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IUPAC name (2,4-dinitrophenyl)hydrazine
Other names 2,4-DNPH; 2,4-DNP; Brady's reagent
CAS number 119-26-6
SMILES NNc1ccc(cc1[N+]([O-])=O)[N+]([O-])=O
Molecular formula C6H6N4O4
Molar mass 198.14
Appearance Red or orange powder
Melting point

198 - 202 °C dec.

Solubility in water Slight
Main hazards Flammable, possible carcinogen
Except where noted otherwise, data are given for
materials in their standard state
(at 25 °C, 100 kPa)

Infobox disclaimer and references

2,4-Dinitrophenylhydrazine (or Brady's reagent) is the chemical compound C6H3(NO2)2NHNH2. Dinitrophenylhydrazine is relatively sensitive to shock and friction; it is a shock explosive so care must be taken with its use. It is a red to orange solid, usually supplied wet to reduce its explosive hazard. It is a substituted hydrazine, and is often used to qualitatively test for carbonyl groups. The hydrazone derivatives can also be used as evidence toward the identity of the original compound.

Additional recommended knowledge



2,4-Dinitrophenylhydrazine is commercially available usually as a wet powder. It can be prepared by the reaction of hydrazine with 2,4-dinitrochlorobenzene.[1]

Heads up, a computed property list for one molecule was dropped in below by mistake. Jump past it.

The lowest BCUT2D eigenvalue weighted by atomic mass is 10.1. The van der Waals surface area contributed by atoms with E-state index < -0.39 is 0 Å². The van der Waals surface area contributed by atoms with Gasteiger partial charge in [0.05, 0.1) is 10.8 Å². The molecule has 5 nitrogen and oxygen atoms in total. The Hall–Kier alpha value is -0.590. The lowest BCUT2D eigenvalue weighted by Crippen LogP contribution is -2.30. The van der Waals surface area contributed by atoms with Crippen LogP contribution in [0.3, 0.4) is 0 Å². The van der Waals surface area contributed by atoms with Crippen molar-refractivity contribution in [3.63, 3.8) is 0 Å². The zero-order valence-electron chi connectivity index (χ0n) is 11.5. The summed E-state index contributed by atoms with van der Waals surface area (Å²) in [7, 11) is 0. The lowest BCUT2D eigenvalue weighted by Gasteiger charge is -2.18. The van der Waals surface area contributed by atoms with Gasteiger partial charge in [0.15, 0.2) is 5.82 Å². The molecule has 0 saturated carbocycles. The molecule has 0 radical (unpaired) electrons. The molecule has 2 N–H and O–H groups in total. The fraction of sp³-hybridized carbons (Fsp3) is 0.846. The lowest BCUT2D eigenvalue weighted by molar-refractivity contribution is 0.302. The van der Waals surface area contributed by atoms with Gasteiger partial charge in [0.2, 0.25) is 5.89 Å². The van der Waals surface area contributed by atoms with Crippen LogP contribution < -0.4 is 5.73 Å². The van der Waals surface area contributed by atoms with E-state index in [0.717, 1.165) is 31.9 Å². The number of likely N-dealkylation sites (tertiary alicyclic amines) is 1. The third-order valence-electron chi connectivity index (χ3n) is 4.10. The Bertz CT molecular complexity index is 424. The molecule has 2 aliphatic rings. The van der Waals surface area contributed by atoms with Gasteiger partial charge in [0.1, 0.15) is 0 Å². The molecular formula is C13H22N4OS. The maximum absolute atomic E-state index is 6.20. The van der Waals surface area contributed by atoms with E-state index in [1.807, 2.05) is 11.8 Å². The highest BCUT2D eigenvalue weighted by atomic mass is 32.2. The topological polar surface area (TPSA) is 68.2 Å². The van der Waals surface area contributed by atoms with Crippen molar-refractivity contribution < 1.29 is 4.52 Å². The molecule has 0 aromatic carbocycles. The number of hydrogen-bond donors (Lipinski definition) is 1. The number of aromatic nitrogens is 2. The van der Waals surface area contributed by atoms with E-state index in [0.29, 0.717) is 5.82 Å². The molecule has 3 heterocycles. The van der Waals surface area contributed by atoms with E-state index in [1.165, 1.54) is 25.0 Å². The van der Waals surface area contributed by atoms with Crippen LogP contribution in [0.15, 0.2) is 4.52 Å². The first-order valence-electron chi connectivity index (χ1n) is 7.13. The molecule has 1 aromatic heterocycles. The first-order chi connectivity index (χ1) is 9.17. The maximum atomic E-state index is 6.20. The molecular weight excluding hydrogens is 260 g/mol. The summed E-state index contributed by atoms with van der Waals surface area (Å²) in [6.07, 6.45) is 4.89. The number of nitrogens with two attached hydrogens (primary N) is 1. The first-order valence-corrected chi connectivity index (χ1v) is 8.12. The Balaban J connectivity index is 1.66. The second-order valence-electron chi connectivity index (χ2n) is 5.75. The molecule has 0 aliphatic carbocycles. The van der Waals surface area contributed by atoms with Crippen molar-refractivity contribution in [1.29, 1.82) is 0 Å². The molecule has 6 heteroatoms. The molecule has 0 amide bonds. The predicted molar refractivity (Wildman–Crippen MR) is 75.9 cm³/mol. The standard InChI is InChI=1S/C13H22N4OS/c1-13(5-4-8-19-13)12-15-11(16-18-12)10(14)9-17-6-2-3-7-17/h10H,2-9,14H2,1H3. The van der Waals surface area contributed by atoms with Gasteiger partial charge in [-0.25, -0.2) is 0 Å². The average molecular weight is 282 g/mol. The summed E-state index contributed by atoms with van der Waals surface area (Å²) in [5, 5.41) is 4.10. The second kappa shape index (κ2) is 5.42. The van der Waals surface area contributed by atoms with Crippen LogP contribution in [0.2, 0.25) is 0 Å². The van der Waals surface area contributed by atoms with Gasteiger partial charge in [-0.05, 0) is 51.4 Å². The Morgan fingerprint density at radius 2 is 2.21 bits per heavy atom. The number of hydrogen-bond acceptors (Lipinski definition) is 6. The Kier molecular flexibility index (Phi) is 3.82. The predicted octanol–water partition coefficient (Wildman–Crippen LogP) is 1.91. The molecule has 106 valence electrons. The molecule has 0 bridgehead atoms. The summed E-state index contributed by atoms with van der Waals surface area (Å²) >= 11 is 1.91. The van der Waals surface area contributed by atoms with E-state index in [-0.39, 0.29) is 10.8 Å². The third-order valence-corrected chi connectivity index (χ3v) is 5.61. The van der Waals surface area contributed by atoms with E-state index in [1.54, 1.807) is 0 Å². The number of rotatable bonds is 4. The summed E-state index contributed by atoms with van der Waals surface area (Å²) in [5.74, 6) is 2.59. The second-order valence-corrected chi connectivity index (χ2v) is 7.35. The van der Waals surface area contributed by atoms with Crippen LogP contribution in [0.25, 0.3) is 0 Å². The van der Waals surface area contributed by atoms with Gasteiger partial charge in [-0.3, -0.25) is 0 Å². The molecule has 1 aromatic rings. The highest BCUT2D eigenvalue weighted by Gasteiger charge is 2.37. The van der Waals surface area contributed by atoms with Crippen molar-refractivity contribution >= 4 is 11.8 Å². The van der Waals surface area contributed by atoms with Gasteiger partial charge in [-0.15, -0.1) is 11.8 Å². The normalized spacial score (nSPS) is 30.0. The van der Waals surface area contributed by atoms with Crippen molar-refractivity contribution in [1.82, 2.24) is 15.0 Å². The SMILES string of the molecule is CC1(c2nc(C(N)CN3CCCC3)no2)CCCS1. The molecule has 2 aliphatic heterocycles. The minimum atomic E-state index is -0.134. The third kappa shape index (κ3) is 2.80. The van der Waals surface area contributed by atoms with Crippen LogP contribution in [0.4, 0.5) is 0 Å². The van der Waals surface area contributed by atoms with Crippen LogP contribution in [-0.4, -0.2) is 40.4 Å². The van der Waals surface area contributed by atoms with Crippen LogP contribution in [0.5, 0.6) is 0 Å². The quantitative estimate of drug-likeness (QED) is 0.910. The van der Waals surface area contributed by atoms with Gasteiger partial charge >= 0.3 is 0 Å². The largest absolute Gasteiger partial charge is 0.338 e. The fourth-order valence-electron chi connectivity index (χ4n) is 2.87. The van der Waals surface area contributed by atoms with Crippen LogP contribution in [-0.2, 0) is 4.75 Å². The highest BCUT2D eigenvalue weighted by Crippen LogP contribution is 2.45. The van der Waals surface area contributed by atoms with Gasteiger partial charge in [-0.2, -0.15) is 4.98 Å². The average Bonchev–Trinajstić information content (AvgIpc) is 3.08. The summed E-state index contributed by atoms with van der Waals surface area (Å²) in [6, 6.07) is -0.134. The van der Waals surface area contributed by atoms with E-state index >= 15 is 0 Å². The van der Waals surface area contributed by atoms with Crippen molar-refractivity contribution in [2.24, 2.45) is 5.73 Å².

Brady's test

2,4-Dinitrophenylhydrazine can be used to qualitatively detect the carbonyl functionality of a ketone or aldehyde functional group. A positive test is signaled by a yellow or red precipitate (known as a dinitrophenylhydrazone):

RR'C=O + C6H3(NO2)2NHNH2 → C6H3(NO2)2NHNCRR' + H2O

This reaction can be described as a condensation reaction, with two molecules joining together with loss of water. It is also called addition-elimination reaction: nucleophilic addition of the -NH2 group to the C=O carbonyl group, followed by the removal of a H2O molecule.

The mechanism for the reaction between 2,4-dinitrophenylhydrazine and an aldehyde or ketone is shown:[2]

Crystals of different hydrazones have characteristic melting and boiling points, hence 2,4-dinitrophenylhydrazine can be used to distinguish between various compounds containing carbonyl groups. The method was particularly important because melting point determinations require only low-cost instrumentation. This application in analytical chemistry was developed by Brady and Elsmie.[3]


Dinitrophenylhydrazine does not react with other carbonyl-containing functional groups such as carboxylic acids, amides, and esters. For carboxylic acids, amides and esters, there is resonance associated stability as a lone-pair of electrons interacts with the p-orbital of the carbonyl carbon resulting in increased delocalisation in the molecule. This stability would be lost by addition of a reagent to the carbonyl group. Hence, these compounds are more resistant to addition reactions.

See also


  1. ^ Allen, C. F. H. (1943). "2,4-Dinitrophenylhydrazine". Org. Synth.; Coll. Vol. 2: 228. 
  2. ^ Adapted from Chemistry in Context, 4th Edition, 2000, Graham Hill and John Holman
  3. ^ Brady, O. L.; Elsmie, G. V. (1926). "The use of 2:4-dinitrophenylhydrazine as a reagent for aldehydes and ketones". Analyst 51: 77-78. doi:10.1039/AN9265100077.
This article is licensed under the GNU Free Documentation License. It uses material from the Wikipedia article "2,4-Dinitrophenylhydrazine". A list of authors is available in Wikipedia.
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